In Davos this week, a coterie meet to administer the illusion, tweak the diet and redraw their plans.
Man on TV: They want benign indifference… but all we really are, is livestock.
Towards the end of the film there is an encounter with one of ‘us’ in attendance at a gathering of makers, shakers, fakers and takers who delivers this all-too realistic missive:
I thought you understood.
It’s business, that’s all it is.
You still don’t get it.
There ain’t no countries anymore.
They’re running the whole show.
They own the whole planet.
They can do whatever they want.
We can have it good for a change.
If we help them, they’ll leave us
alone to make some money.
You can have a taste of the good life.
It’s what everybody wants.
– You’d do it to your own kind?
– What’s the threat?
We all sell out every day, might as well be on the winning team.
See you, boys.’
Britpop Man looking for the light
Having exhausted his copy of ‘The Rutles Greatest Hits’ Neu Labour (s)hit-maker’s new offering ‘The Ballad of the Mighty I’ sounds like a Tears for Fears cast-off spliced with Mann and Weil’s ‘On Broadway’. Before you get all excited it’s nowhere near as good as that sounds. It sounds more like … well, I think we all know don’t we?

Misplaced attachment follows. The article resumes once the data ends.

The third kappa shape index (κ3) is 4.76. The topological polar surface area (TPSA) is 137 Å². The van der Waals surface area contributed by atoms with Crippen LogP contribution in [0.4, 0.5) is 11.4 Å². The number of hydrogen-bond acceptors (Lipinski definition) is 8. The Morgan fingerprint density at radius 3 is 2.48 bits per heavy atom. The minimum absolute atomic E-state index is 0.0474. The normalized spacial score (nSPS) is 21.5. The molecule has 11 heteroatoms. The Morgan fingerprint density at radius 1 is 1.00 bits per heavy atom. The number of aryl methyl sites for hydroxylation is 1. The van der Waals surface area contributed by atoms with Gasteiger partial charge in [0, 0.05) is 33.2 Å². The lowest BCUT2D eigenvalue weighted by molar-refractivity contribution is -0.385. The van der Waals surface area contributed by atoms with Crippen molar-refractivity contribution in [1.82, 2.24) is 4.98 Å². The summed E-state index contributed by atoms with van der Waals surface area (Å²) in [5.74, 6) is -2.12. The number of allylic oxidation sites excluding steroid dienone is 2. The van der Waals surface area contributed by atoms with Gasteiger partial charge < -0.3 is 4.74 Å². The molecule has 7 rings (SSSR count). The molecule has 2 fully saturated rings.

In the promo-short-vid-image-seller-crock our erstwhile zero affects disdain (‘He’s sooo good at that!’) with a Clem Fandango clone (off ‘Toast of London’, comedy fans) as he gets in the ‘Mod zone’ in regulation coat. He’s Jimmy. He’s Weller. He’s, he’s … wearing plum trousers. In what looks like East of the capital. A girl sprints past only to stop at the bank of the canal to shiver and wait. Why? What does it all mean? She can’t be that destitute, she’s wearing those deliberately ripped at the knee jeans.
Without stopping to enquire, he tosses her his parka, a true gent. He shuffles on. Crossing under a bridge a button on his shirt appears to have come undone. Is this a hidden meaning? He spots some shoes round telegraph wires? Wait, isn’t that code for narcotics in the hood? Undeterred, he continues. Gripping stuff.
Passing a second-hand clothes rail he swipes a denim jacket, is this a sign that his purpose is nearing its resolution, his costume is almost complete? Somebody call plod, billions have just witnessed thievery.